Main definitions of hinder in English

: hinder1hinder2

hinder1

verb

[WITH OBJECT]
  • Make it difficult for (someone) to do something or for (something) to happen:

    ‘language barriers hindered communication between scientists’
    • ‘We had planned to be in a new building by this stage, but bureaucracy has hindered us.’
    • ‘The car park in Kew Foot Road is often full, hindering patients who have no other choice but to drive there as they are not fully mobile.’
    • ‘Howard was a hard man on Home Office issues but it hindered him at the polls.’
    • ‘The most recent campaigns have moved the anti-walker argument on again, to claim that baby-walkers hinder normal child development.’
    • ‘In retrospect, he can see that far from hindering him the college authorities gave him every assistance.’
    • ‘He's hindered by the revival of a gift he had in childhood.’
    • ‘Or should it simply get out of the way and stop hindering fathers who want to do right by their children?’
    • ‘Once again my complete inability to draw a straight line is hindering me.’
    • ‘‘Financial concerns are the number one thing hindering me from having another baby,’ said Claire, a commercial property agent.’
    • ‘Three factors complicate the abortion question and hinder us from reaching a national consensus.’
    • ‘Blind faith in an over-subscribed, vainglorious myth will only hinder you.’
    • ‘On the road, Colin meets various 2D comedy locals who help and hinder him in his travels.’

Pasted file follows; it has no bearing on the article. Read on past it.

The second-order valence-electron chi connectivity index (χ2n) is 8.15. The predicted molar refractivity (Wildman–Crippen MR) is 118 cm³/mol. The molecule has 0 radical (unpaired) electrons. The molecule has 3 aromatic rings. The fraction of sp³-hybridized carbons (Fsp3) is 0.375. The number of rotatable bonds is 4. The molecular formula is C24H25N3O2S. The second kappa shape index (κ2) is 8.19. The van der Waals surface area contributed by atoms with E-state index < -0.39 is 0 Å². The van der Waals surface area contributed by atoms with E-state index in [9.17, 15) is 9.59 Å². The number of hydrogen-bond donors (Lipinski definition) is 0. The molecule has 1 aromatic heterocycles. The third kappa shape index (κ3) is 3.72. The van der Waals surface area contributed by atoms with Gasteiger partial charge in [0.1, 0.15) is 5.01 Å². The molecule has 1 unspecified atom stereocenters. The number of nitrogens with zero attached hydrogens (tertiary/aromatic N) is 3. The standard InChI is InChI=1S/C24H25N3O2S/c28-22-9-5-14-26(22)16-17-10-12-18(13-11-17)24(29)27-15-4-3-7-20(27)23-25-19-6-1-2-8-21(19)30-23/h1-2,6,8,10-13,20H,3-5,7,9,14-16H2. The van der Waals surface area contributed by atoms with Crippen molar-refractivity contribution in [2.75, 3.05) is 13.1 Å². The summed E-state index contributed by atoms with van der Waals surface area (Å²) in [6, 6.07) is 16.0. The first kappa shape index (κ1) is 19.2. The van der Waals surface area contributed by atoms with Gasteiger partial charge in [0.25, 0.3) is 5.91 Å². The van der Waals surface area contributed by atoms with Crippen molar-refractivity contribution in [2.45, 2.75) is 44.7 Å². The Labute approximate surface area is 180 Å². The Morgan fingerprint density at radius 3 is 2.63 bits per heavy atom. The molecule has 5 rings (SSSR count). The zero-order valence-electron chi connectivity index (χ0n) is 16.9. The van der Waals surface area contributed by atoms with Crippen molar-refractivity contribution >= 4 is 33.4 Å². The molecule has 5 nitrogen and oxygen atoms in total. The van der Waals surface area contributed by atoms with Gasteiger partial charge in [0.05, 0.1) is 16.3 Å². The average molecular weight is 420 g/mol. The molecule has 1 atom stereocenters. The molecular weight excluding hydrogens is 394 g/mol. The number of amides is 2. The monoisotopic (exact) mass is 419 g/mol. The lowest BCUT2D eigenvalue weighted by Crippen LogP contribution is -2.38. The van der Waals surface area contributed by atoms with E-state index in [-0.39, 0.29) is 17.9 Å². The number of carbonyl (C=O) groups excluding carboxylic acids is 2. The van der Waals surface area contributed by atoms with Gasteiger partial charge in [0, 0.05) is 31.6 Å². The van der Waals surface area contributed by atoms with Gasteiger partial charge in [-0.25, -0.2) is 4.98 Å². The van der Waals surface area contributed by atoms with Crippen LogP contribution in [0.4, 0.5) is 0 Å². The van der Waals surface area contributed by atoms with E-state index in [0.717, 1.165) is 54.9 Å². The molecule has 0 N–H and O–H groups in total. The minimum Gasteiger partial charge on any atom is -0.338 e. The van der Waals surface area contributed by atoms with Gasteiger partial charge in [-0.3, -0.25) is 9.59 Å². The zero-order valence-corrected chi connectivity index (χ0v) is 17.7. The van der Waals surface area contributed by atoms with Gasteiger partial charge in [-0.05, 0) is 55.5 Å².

• ‘At least the latter should not hinder him anymore.’
    • ‘He won't do anything that will hinder him as a player, and he will do nothing that reduces his standing as a man.’
    • ‘To a country boy only seven years old it is terrifying, but Jack is determined his handicap is not going to hinder him.’
    • ‘Will this not hinder other children and slow down progress as a whole?’
    • ‘At times there are other things that hinder you in granting that wish.’
    • ‘I am more able to work things out now but sometimes the flashbacks hinder me.’
    • ‘The only thing that was hindering me was my ankle.’
    • ‘Here again, Robinson is hindered rather than helped by one of his own.’
    hamper, be a hindrance to, obstruct, impede, inhibit, retard, baulk, thwart, foil, baffle, curb, delay, arrest, interfere with, set back, slow down, hold back, hold up, forestall, stop, halt
    restrict, restrain, constrain, block, check, curtail, frustrate, cramp, handicap, cripple, hamstring, shackle, fetter, encumber
    stymie
    throw a spanner in the works of, throw a spoke in the wheel of
    bork, throw a monkey wrench in the works of
    cumber, trammel
    View synonyms

Origin

Old English hindrian ‘injure or damage’, of Germanic origin; related to German hindern, also to behind.

Pronunciation:

hinder

/ˈhɪndə/

Main definitions of hinder in English

: hinder1hinder2

hinder2

adjective

  • [attributive] (especially of a bodily part) rear; hind:

    ‘the hinder end of its body’
    • ‘When pursued he makes directly for his hole, and even if his hinder parts should be caught hold of, is extricated with great difficulty.’
    • ‘As William told it, ‘He forgot to fit a tail on his hinder parts.’’
    • ‘Sir George strode purposefully towards a grand statue of a heroic millipede raised on its hinder legs clutching a large cross in several of its limbs.’
    • ‘When the fish is too large to be swallowed entire, the hinder portion will be bitten off and the anterior part allowed to float or sink.’
    • ‘Memory is seated in the hinder cell of the brain, it is the great register to the little world; and its office is to record things either done and past, or to be done.’
    • ‘He stated that the fore part of the brain contained three ventricles, and the hinder part, one.’

Origin

Middle English: perhaps from Old English hinderweard ‘backward’, related to behind.

Pronunciation:

hinder

/ˈhɪndə/